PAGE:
• Highlighting collaboration and peer review and giving students opportunities to learn to give feedback and to receive and respond to feedback on their own work

Blogging Assignments

In blogging assignments students may be asked to do the following:

  • Respond to or ask questions about readings
  • Respond to or ask questions about class presentations or discussions
  • Offer reflections about readings or assignments
  • Post news or other information relevant to the course
  • Share research ideas
  • Create a research log about their questions, experiences, and results
  • Post drafts of papers for peer review
  • Share links to class-related articles
  • Create a showcase for final projects
  • Reflect on own learning and progress in the course
  • Evaluate own or class blog: use, strengths, weaknesses, suggestions for changes

Tips for Using Blogs

Tips for using blogs in teaching include the following:

  • Decide which course objectives blog assignments will meet and explain to students why you are using them.
  • Decide how blogs will fit into the design of the course and what assignments from previous courses blogs will be replacing.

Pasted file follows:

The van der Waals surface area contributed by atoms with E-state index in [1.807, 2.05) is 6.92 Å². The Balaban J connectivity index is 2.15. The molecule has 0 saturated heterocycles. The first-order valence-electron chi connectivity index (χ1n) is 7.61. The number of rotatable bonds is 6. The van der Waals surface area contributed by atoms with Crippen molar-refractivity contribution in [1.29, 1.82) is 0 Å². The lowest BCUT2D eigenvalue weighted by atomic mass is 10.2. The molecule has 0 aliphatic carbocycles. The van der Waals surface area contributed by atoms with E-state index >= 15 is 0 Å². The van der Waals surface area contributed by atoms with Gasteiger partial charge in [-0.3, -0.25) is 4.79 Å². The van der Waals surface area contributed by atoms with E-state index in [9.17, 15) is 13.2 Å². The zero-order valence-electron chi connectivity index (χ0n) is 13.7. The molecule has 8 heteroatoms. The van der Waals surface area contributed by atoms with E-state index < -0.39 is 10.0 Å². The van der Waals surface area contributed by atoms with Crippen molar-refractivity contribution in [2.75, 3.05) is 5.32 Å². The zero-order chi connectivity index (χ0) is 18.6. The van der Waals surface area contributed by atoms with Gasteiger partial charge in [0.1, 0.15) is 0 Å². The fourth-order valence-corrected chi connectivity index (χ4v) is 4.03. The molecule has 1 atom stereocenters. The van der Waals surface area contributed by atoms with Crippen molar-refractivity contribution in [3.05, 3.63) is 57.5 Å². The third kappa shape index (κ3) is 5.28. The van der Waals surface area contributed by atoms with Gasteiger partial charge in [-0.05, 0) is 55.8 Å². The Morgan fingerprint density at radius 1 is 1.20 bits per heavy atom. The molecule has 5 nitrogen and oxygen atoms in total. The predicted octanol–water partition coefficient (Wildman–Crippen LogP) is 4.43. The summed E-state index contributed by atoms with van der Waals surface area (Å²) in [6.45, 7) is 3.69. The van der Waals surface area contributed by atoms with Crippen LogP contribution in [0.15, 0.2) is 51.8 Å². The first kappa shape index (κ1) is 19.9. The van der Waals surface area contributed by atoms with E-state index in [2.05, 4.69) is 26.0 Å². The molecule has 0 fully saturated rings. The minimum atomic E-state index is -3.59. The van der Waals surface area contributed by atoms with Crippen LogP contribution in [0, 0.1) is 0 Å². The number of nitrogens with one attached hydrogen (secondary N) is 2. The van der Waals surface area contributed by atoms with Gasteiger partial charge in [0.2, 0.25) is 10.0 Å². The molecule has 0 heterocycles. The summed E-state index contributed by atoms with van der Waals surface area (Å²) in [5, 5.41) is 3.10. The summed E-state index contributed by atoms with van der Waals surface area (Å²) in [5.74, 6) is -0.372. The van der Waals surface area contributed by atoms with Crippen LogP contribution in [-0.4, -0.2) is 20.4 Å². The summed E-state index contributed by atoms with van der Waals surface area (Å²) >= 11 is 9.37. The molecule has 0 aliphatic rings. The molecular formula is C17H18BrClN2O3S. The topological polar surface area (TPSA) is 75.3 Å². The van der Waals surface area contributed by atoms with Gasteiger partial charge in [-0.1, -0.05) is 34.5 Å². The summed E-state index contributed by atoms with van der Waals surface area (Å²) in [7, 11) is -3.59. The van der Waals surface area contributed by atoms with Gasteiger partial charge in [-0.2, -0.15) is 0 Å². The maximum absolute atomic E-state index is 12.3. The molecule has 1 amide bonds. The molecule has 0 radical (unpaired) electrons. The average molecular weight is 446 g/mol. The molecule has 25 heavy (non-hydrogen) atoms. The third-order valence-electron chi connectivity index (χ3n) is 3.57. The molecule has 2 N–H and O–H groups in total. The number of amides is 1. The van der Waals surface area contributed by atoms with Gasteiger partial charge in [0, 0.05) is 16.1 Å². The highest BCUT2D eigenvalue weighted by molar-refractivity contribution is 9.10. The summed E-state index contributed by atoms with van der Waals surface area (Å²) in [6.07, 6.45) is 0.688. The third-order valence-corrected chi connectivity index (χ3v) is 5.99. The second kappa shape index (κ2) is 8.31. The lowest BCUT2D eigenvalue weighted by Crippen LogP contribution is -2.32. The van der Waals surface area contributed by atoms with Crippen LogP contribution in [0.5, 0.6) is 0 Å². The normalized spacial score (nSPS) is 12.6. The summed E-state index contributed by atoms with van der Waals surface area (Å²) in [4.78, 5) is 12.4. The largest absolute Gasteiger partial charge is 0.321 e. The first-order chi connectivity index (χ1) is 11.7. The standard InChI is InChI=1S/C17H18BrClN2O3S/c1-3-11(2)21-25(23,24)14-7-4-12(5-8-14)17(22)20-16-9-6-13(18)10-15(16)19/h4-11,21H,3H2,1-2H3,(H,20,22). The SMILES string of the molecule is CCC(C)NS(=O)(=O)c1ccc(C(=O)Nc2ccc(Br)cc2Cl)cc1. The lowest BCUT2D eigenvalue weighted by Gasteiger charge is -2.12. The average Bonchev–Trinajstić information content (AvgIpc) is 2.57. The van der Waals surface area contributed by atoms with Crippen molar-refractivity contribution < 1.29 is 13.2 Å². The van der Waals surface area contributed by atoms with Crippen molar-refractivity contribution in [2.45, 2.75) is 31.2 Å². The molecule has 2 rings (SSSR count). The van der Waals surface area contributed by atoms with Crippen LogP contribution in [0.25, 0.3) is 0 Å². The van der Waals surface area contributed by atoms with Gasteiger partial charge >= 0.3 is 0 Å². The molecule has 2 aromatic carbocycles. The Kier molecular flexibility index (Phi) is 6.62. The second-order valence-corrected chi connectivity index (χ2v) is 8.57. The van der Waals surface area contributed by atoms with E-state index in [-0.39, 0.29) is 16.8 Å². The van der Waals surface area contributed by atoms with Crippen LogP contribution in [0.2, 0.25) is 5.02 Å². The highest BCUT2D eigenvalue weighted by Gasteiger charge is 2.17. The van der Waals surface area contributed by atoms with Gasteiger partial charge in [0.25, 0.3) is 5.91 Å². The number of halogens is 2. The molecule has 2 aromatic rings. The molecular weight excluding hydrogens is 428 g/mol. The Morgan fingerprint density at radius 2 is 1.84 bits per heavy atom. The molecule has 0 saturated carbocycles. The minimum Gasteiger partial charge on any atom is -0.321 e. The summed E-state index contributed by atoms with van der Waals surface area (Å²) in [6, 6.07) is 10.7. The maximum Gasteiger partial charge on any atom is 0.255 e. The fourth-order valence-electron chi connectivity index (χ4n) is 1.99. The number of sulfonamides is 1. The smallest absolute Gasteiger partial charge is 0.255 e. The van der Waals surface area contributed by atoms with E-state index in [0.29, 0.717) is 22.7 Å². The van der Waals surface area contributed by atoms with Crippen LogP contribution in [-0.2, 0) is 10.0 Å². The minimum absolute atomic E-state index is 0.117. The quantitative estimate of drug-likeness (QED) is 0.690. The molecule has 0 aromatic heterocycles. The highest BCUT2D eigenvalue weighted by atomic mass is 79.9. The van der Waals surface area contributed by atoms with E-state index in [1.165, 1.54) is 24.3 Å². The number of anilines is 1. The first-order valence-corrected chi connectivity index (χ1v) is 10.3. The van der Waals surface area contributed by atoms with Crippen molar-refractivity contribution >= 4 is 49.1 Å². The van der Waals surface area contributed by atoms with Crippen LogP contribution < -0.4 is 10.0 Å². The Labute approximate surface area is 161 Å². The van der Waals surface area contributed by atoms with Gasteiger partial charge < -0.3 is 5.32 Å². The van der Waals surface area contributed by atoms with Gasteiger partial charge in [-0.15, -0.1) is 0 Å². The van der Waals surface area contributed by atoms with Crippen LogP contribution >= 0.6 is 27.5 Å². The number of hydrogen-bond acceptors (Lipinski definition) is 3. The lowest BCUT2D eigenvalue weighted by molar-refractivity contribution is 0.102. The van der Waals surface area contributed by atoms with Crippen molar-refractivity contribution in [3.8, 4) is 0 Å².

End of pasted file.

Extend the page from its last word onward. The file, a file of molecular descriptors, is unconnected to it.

• Inform students how performance will be evaluated (i.e., provide a rubric), and how you will provide feedback.
  • Establish a regular schedule for blogging and commenting but allow some flexibility. Make expectations clear on when students should post and comment (e.g., alternating posting and commenting weekly, signing up to post on weeks of interest to them, or asking them to post a certain number comments by midterm).
  • Provide guidelines and models for good posts; consider giving word-count guidelines (e.g., at least 250 word for a post and 100 words for a comment).
  • Establishing clear expectations regarding
    • Access/sharing (e.g., Is it password-protected or available to the public? Will students share their posts with only you or with you and their classmates?)
    • Your role (e.g., Will you moderate student interactions and collaboration? How often will you read and comment on students’ work?)
    • Type of content (e.g., How much personal experience should they include?)
    • Student interaction and collaboration (e.g., Is this an individual or class blog? How often should students interact or collaborate with each other? What are the ground rules for their collaboration?)
    • Format (e.g., Must students provide citations? Should they use a specified writing style? Should they use a specific template?)
    • Privacy considerations and intellectual property laws concerning copyright material (e.g., have a Blogger’s Agreement)
    • Accessibility (i.e., Provide an Accessibility Checklist for evaluating posts)
  • Provide specific rules, such as
    • Stay on topic
    • No spam, chain messages, or hoaxes in the comments
    • Follow netiquette rules and show respect for others
    • Offer some concrete suggestions in responses
    • Be constructive in providing feedback
  • Give students some flexibility; avoid detailed weekly prompts and ask questions that require critical thinking and creative problem solving.